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Be a light for someone in their darkest time


By Cameron Ketchum, Director of Community Initiatives, United Way East Ontario 

Our communities across East Ontario are still feeling the pressures of COVID-19. People are losing their stamina when it comes to mental health. 

The pandemic is still affecting our lives in big ways, especially for those facing mental health issues.  

What we’ve heard since the pandemic hit our region is that we are experiencing a secondary pandemic with people’s mental health. According to Ottawa Public Health, in October 2020, 40 per cent of residents in Ottawa reported their overall mental health and emotional wellbeing was ‘poor’ or ‘fair’. 

The cold and dark winter months bring on a whole new layer of challenges.

While some people are slowly finding ways to cope, many will carry the stress and anxiety brought on by the pandemic for a long time.

Easy access to counselling and crisis lines is more critical than ever. 

I’ve seen first-hand how generosity, kindness, and innovation in our region has gotten us through some of our most challenging times. It’s because of selfless volunteers, donors, frontline workers, local businesses, and all levels of government that United Way was able to rapidly deploy critical resources at the height of the pandemic.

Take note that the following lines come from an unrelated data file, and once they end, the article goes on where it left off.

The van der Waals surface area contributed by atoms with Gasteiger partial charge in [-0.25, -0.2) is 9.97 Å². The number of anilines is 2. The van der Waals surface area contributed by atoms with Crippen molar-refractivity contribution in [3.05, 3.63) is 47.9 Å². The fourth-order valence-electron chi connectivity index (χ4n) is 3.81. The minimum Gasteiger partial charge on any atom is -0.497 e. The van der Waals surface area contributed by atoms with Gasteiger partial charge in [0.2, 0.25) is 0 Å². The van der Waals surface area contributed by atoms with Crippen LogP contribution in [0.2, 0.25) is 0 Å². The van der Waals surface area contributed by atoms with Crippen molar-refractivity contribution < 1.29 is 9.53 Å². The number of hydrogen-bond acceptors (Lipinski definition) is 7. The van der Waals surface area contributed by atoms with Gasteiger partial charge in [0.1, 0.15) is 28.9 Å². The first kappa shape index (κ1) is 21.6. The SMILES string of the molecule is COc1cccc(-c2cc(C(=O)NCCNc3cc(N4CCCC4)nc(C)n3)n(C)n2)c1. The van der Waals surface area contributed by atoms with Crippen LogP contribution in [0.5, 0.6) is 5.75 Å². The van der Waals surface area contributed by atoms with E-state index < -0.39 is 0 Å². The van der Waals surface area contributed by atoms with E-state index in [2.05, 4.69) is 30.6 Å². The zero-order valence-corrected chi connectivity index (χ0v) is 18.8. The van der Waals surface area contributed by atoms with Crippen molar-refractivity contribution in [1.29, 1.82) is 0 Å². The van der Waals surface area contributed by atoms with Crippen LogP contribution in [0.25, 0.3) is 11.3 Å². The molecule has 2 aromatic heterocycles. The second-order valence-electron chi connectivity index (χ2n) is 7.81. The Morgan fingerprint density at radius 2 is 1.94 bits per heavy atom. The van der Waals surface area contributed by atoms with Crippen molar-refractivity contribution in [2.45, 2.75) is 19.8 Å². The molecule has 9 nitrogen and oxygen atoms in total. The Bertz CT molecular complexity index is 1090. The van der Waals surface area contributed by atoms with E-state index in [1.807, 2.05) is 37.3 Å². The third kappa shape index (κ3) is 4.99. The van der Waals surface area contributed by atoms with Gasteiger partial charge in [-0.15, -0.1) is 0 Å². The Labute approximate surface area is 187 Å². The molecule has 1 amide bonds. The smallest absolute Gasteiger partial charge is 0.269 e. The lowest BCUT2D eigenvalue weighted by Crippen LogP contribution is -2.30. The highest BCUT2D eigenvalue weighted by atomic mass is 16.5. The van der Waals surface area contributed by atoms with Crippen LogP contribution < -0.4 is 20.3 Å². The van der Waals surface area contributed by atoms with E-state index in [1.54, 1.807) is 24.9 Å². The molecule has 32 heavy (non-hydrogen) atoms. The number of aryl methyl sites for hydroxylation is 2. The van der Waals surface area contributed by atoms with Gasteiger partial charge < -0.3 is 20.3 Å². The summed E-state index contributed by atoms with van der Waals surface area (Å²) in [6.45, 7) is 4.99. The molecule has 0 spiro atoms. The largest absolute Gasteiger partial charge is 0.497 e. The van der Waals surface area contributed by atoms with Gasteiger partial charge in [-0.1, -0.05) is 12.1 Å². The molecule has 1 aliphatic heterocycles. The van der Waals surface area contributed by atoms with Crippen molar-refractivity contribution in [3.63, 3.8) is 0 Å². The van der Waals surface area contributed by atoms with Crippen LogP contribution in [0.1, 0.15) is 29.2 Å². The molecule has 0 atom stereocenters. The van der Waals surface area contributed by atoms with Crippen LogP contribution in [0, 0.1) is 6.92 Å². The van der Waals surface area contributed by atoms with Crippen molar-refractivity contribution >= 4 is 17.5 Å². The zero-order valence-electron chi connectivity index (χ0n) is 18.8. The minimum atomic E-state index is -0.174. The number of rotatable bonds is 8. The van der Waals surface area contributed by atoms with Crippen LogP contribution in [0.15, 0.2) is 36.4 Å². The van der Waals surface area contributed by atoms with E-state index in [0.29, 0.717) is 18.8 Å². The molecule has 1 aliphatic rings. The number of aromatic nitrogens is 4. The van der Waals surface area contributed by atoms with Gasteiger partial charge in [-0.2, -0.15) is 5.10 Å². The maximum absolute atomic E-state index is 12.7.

Take, for instance, the incredible work United Way and local frontline organizations such as the Distress Centre of Ottawa and Region, Phoenix Centre for Children and FamiliesCounselling Connect, and so many others did to ensure crisis lines, counselling, and support were available for people when they needed it most.  

Now, 21 months on, your community is still counting on us, and we won’t stop now. 

With our partners and so many others, we’re helping the most vulnerable people make it through these ongoing challenges.

With your help, and the work of our community partners, we can continue to provide access to counselling via text, phone, or virtual one-on-one sessions, no matter where they live. We can help provide crisis lines to ensure someone is there to listen 24 hours a day, seven days a week.  And, most importantly, people have mental health support that reflects their culture and specific needs.  

The pandemic remains a challenge for us all, but today, I’m asking you to keep the momentum going and help those most in need. 




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United Way made it possible for Jessica to get low-cost, virtual and in-person mental health counselling to manage grief after the sudden death of her girlfriend.

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